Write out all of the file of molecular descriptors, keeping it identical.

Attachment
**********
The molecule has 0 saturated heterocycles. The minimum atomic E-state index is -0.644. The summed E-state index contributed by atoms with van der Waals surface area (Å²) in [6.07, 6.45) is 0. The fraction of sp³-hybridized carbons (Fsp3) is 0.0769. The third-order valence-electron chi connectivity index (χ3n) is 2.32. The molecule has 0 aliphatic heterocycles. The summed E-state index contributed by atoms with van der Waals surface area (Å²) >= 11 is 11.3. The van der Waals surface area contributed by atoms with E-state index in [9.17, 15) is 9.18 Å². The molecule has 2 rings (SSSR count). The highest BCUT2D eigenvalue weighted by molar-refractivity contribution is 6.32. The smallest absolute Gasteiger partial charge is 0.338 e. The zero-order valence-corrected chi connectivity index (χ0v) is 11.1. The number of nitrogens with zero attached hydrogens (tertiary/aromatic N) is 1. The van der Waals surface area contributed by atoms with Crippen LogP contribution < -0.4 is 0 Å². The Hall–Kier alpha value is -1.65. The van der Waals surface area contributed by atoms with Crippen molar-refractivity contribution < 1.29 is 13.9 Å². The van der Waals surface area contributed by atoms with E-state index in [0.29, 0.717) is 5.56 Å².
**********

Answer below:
The molecule has 0 saturated heterocycles. The minimum atomic E-state index is -0.644. The summed E-state index contributed by atoms with van der Waals surface area (Å²) in [6.07, 6.45) is 0. The fraction of sp³-hybridized carbons (Fsp3) is 0.0769. The third-order valence-electron chi connectivity index (χ3n) is 2.32. The molecule has 0 aliphatic heterocycles. The summed E-state index contributed by atoms with van der Waals surface area (Å²) >= 11 is 11.3. The van der Waals surface area contributed by atoms with E-state index in [9.17, 15) is 9.18 Å². The molecule has 2 rings (SSSR count). The highest BCUT2D eigenvalue weighted by molar-refractivity contribution is 6.32. The smallest absolute Gasteiger partial charge is 0.338 e. The zero-order valence-corrected chi connectivity index (χ0v) is 11.1. The number of nitrogens with zero attached hydrogens (tertiary/aromatic N) is 1. The van der Waals surface area contributed by atoms with Crippen LogP contribution < -0.4 is 0 Å². The Hall–Kier alpha value is -1.65. The van der Waals surface area contributed by atoms with Crippen molar-refractivity contribution < 1.29 is 13.9 Å². The van der Waals surface area contributed by atoms with E-state index in [0.29, 0.717) is 5.56 Å².